Acts Chapter Twenty-seven
His innocence fully established and acknowledged by his judges, the purposes of God must still be accomplished. His appeal to Caesar must carry him to Rome, that he may bear testimony there also. In his position here he again resembles Jesus. But at the same time, if we compare them, the servant, blessed as he is, grows dim, and is eclipsed before Christ, so that we could no longer think of him. Jesus offered Himself up in grace; He appealed to God only; He answered but to bear testimony to the truth-that truth was the glory of His Person, His own rights, humbled as He was. His Person shines out through all the dark clouds of human violence, which could have had no power over Him had it not been the moment for thus fulfilling the will of God. For that purpose He yields to power given them from above. Paul appeals to Caesar. He is a Roman-a human dignity conferred by man, and available before men; he uses it for himself, God thus accomplishing His purposes. The one is blessed, and his services; the other is perfect, the perfect subject of the testimony itself.
Nevertheless, if there is no longer the free service of the Holy Ghost for Paul, and if he is a prisoner in the hands of the Romans, his soul at least is filled with the Spirit. Between him and God all is liberty and joy. All this shall turn to his salvation, that is, to his definitive victory, in his contest with Satan. How blessed! Through the communications of the Spirit of Jesus Christ the word of God shall not be bound. Others shall gain strength and liberty in view of his bonds, even although, in the low state of the church, some take advantage of them. But Christ will be preached and magnified, and with that Paul is content. Oh how true this is, and the perfect joy of the heart, come what may! We are the subjects of grace (God be praised!), as well as instruments of grace in service. Christ alone is its object, and God secures His glory-nothing more is needed: this itself is our portion and our perfect joy.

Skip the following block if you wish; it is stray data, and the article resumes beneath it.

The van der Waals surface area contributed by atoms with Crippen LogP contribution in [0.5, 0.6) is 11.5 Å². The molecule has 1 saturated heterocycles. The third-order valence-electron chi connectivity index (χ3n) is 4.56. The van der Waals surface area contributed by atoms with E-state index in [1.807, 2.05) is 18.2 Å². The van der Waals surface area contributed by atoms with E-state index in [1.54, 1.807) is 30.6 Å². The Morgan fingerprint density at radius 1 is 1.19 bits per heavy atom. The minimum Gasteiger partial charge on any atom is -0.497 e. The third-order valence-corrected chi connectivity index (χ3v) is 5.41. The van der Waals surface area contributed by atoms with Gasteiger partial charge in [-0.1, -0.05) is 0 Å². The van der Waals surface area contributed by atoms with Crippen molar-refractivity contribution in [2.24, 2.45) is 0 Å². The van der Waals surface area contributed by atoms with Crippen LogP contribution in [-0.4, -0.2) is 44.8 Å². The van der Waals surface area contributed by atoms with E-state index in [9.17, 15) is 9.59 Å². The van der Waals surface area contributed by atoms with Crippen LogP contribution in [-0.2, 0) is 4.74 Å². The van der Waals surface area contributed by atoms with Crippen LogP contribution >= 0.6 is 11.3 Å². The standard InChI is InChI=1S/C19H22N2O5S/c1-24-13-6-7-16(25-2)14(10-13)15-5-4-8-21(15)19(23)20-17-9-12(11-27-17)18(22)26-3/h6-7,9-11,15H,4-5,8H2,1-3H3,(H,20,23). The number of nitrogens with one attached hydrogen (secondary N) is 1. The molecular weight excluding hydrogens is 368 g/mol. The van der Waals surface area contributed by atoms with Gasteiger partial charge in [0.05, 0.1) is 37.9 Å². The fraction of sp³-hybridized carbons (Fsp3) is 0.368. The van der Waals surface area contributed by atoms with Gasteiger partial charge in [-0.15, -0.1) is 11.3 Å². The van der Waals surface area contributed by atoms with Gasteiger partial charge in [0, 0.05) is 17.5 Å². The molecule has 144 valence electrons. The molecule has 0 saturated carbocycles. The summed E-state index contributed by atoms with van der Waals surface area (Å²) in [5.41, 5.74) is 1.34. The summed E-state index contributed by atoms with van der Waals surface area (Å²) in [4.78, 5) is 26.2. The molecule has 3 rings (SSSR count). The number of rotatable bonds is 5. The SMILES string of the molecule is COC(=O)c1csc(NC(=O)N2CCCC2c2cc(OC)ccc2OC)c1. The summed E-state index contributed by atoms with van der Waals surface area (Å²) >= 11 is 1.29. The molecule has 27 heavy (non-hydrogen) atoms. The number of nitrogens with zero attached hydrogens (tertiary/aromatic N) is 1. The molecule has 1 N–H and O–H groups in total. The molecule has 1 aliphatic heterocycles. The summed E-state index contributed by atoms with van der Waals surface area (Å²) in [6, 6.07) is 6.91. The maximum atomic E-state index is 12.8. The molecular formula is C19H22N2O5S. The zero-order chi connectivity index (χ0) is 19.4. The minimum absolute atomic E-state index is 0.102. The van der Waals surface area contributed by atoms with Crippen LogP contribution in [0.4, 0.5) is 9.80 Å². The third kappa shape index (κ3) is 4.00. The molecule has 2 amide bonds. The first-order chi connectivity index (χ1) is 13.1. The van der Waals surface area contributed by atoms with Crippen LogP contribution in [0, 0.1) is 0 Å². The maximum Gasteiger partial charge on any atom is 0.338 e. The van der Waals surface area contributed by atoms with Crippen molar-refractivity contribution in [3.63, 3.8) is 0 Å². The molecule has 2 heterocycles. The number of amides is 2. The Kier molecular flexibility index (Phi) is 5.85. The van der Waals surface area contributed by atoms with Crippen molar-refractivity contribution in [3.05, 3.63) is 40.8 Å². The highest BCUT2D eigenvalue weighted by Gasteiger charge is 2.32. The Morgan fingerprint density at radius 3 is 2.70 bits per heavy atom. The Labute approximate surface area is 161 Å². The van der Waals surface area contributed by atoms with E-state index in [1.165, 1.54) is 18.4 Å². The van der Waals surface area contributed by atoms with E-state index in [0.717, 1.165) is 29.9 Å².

It will be remarked in this interesting history, that at the moment when Paul might have been the most troubled, when his course was perhaps the least evidently according to the power of the Spirit, when he brought disorder into the council by using arguments which afterwards he hesitates himself entirely to justify-it is then that the Lord, full of grace, appears to him to encourage and strengthen him. The Lord, who formerly had told him at Jerusalem to go away because they would not receive his testimony, who had sent him warnings not to go thither, but who accomplished His own purposes of grace in the infirmity and through the human affections of His servant, by their means even, exercising at the same time His wholesome discipline in His divine wisdom by these same means-Jesus appears to him to tell him that, as he had testified of Him at Jerusalem, so should he bear witness at Rome also. This is the way that the Lord interprets in grace the whole history, at the moment when His servant might have felt all that was painful in his position, perhaps have been overwhelmed by it, remembering that the Spirit had forbidden him to go up; for, when in trial, a doubt is torment. The faithful and gracious Saviour intervenes therefore to encourage Paul, and to put His own interpretation on the position of His poor servant, and to mark the character of His love for him. If it was necessary to exercise discipline for his good on account of his condition and to perfect him, Jesus was with him in the discipline. Nothing more touching than the tenderness, the opportuneness, of this grace. Moreover, as we have said, it all accomplished the purposes of God with regard to the Jews, to the Gentiles, to the world. For God can unite in one dispensation the most various ends.